27 November 2018
Engineers at Lockheed Martin Space, Denver, Colorado, test the robotic arm on NASA's InSight lander several months before launch.
(Credit: NASA/JPL-Caltech/Lockheed Martin Space)
A mission to Mars, with a key on-board instrument built by a UK team, has successfully touched down on the Red Planet today and will soon begin studying the heart of the planet.
NASA’s Mars InSight lander is a mission to find out more about the Red Planet and how it originally formed by studying its quakes. The InSight lander carries three instruments designed and built in the UK as part of the seismic package, supported by a £4million grant from the UK Space Agency. These microseismometer sensors were developed by Imperial College London and integrated with electronics built by the University of Oxford, supported by STFC RAL Space.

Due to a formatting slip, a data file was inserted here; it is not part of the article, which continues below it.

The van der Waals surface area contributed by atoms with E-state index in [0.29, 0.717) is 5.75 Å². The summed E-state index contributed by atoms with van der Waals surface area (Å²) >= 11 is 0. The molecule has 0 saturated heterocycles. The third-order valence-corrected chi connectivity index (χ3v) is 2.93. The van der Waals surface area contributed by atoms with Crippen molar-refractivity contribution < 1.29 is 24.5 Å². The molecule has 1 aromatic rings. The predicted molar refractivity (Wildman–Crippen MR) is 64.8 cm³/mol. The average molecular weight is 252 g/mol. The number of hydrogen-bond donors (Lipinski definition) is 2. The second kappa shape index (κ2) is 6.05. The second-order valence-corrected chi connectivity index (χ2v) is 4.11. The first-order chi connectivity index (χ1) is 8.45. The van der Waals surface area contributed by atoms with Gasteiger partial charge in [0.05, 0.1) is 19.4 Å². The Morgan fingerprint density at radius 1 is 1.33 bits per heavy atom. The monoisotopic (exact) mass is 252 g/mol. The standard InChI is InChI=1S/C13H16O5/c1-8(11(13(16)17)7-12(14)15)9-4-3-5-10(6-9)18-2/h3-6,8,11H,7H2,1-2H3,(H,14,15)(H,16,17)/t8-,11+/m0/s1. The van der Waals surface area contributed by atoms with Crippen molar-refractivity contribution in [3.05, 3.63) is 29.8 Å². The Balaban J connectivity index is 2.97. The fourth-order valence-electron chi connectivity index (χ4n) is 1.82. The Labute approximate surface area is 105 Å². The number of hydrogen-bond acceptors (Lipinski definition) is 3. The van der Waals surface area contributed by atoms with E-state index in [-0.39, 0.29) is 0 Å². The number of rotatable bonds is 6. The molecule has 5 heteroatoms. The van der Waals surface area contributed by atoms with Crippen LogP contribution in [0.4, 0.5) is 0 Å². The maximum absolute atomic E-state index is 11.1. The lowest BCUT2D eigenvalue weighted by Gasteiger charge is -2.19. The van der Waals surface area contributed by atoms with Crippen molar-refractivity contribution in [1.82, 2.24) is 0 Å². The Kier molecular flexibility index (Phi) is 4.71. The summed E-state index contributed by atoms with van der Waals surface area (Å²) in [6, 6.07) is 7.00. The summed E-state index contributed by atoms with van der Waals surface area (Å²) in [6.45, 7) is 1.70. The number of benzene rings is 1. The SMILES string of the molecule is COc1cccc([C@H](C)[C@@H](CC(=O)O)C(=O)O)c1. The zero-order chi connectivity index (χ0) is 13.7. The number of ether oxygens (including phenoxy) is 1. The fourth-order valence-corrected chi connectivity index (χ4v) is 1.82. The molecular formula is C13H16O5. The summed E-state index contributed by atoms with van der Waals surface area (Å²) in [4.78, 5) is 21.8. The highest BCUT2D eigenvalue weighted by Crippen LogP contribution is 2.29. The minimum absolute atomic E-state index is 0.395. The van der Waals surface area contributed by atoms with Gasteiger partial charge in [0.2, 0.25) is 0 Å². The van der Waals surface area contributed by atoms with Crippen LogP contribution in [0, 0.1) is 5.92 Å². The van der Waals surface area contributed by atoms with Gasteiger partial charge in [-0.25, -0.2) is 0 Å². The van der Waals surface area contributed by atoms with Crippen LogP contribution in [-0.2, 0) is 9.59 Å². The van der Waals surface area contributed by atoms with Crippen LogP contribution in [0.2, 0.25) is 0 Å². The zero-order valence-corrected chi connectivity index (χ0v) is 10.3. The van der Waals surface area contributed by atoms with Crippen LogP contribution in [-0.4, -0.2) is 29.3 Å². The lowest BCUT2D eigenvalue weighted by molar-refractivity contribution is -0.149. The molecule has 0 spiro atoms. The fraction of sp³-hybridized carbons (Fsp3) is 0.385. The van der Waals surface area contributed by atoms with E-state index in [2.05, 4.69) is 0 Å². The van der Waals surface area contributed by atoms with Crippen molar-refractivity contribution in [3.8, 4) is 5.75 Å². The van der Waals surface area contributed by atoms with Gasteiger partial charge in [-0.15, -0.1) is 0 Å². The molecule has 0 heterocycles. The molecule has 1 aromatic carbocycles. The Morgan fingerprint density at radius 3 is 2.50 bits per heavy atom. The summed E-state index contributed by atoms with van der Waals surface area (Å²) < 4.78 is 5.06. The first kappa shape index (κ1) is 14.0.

Dr Rain Irshad, Autonomous Systems Group Leader at STFC RAL Space, said: “I’m thrilled that the landing was so successful – it’s a real testament to the brilliant engineering work put in to the project by teams from across the US and Europe. Now we get to explore the inside of Mars.”
Previous Mars missions have focused on exploring the planet’s surface, but this mission is dedicated to exploring the planet’s structure beneath the surface – specifically looking at how the planet formed by listening in to seismic activity.
The lander will listen to the waves travelling through the planet from Marsquakes to build up a picture of the planet’s structure – the same technique used by geologists to understand the make-up of the Moon and Earth.
The instrument team will be joined by UK seismologists to analyse the data from all of the mission’s instruments.
The lander also has a primary seismometer and will use a heat probe to monitor the heat of the planet.
More information on the UK Space Agency website.
Last updated: 27 November 2018